LAS VEGAS – The woman who claims she bit into a human finger while eating chili at a Wendy’s restaurant has a history of filing lawsuits – including a claim against another fast-food restaurant.
Anna Ayala, 39, who hired a San Jose, Calif., attorney to represent her in the Wendy’s case, has been involved in at least half a dozen legal battles in the San Francisco Bay area, according to court records.
She brought a suit against an ex-boss in 1998 for sexual harassment and sued an auto dealership in 2000, alleging the wheel fell off her car. That suit was dismissed after Ayala fired her lawyer, who said she had threatened him.
The case against her former employer was settled in arbitration in June 2002, but it was not known whether she received any money.
Speaking through the front door of her Las Vegas home Friday, Ayala claimed police are out to get her and were unnecessarily rough as they executed a search warrant at her home on Wednesday.
“Lies, lies, lies, that’s all I am hearing,” she said. “They should look at Wendy’s. What are they hiding? Why are we being victimized again and again?”
Ayala acknowledged, however, that her family received a settlement for their medical expenses about a year ago after reporting that her daughter, Genesis, got sick from food at an El Pollo Loco restaurant in Las Vegas. She declined to provide any further details.
San Jose police have joined the Las Vegas police fraud unit in the investigation into how a 1 1/2 -inch-long fingertip ended up in Ayala’s bowl of chili at the San Jose Wendy’s on March 22. Ayala said Friday she had not yet filed a claim against Wendy’s, and it was unclear whether she had filed suit against the franchise owner.
The company maintains that the finger did not enter the food chain in its ingredients. The employees at the San Jose store were found to have all their fingers, and no suppliers of Wendy’s ingredients have reported any hand or finger injuries, the company said.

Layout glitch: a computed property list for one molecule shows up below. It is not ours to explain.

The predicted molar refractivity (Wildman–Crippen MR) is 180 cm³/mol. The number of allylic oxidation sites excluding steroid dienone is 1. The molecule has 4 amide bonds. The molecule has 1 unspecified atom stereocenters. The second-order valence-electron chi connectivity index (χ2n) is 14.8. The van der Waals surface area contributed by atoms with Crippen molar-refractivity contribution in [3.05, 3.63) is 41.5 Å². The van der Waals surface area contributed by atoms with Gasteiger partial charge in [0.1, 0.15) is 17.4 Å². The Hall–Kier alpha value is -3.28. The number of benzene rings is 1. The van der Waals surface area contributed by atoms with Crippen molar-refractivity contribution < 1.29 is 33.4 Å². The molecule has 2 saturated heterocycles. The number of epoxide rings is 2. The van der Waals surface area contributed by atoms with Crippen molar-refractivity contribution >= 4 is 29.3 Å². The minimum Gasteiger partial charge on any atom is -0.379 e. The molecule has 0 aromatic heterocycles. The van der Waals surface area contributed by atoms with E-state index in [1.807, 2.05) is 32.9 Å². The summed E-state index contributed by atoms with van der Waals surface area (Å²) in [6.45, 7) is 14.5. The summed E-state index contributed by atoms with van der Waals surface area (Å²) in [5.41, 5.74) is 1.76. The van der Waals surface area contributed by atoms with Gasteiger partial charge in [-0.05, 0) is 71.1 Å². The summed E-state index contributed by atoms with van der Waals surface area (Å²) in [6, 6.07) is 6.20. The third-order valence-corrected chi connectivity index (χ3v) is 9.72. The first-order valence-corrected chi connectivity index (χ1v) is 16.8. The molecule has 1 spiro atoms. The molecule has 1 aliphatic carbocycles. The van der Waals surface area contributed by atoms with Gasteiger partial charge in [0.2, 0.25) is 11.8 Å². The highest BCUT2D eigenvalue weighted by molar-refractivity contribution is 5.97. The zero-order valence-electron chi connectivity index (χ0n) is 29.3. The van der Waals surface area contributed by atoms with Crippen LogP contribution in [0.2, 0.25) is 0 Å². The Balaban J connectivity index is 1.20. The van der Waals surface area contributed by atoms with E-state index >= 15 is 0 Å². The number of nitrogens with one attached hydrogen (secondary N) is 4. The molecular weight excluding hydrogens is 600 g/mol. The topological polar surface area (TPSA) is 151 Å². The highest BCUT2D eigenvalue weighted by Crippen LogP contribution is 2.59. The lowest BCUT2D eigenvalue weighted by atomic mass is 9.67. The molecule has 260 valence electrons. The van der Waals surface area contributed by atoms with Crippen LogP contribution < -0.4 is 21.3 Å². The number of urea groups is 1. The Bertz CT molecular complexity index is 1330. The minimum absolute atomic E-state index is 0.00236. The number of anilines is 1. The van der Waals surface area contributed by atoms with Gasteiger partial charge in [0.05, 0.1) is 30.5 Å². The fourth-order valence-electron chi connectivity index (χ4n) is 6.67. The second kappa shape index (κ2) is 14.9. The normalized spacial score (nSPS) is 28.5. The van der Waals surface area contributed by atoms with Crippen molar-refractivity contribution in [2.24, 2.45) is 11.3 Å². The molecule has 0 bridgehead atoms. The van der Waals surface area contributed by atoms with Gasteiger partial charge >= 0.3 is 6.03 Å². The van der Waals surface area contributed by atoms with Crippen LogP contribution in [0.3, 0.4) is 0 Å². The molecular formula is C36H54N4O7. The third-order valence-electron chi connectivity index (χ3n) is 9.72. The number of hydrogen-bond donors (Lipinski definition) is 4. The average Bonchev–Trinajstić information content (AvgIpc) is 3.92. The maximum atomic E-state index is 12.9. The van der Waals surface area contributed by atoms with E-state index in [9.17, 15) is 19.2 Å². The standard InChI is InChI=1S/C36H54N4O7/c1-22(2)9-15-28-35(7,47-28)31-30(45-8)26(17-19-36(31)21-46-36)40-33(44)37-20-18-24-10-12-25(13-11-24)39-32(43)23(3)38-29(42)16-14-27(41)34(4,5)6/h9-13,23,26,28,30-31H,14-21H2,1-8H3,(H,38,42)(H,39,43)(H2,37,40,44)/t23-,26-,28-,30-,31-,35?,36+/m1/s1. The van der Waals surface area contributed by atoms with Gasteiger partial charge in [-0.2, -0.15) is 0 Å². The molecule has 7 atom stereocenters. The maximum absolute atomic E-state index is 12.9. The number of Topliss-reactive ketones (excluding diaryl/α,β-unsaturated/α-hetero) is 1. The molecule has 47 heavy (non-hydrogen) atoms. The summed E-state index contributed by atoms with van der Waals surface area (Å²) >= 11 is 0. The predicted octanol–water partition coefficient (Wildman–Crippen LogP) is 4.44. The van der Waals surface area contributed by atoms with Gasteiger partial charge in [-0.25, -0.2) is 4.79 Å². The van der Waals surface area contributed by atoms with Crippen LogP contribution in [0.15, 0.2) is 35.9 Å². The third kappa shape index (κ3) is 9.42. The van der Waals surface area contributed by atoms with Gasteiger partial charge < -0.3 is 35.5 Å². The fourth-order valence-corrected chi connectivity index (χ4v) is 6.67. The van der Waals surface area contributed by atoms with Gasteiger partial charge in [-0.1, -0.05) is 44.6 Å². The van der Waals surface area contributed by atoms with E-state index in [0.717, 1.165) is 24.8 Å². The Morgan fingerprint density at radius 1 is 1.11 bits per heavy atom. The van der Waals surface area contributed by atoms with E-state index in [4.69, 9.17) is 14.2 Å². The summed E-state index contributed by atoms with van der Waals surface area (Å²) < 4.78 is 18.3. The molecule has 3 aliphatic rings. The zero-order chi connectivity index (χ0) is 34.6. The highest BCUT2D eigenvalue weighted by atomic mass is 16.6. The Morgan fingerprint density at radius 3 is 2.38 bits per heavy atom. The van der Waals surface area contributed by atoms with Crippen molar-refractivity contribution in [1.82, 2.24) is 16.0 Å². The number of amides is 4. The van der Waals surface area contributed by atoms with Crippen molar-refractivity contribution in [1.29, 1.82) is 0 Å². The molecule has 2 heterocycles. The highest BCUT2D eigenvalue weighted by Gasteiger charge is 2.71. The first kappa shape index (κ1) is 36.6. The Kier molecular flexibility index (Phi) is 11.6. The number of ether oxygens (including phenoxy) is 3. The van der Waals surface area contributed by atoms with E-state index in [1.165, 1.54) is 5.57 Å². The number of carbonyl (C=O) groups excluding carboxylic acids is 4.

On Thursday, Wendy’s offered a $50,000 reward to anyone providing verifiable information leading to the positive identification of the origin of the finger.
“It’s very important to our company to find out the truth in this incident,” Tom Mueller, Wendy’s president and chief operating officer, said in a statement.
Investigators would not say what they were looking for in the search of Ayala’s house. Ken Bono, a family friend who lives at the home, said officers searched freezers, a picnic cooler in the back yard and the belongings of an aunt who used to live at the house.
The Santa Clara County Coroner’s Office used a partial fingerprint to attempt to find a match in an electronic database of missing people and those with criminal histories, but came up empty. DNA testing is still being conducted on the finger.
“The simple fact of the matter is that the finger came from somebody. Where’s that person at?” said Sgt. Nick Muyo, a spokesman for the San Jose Police Department.
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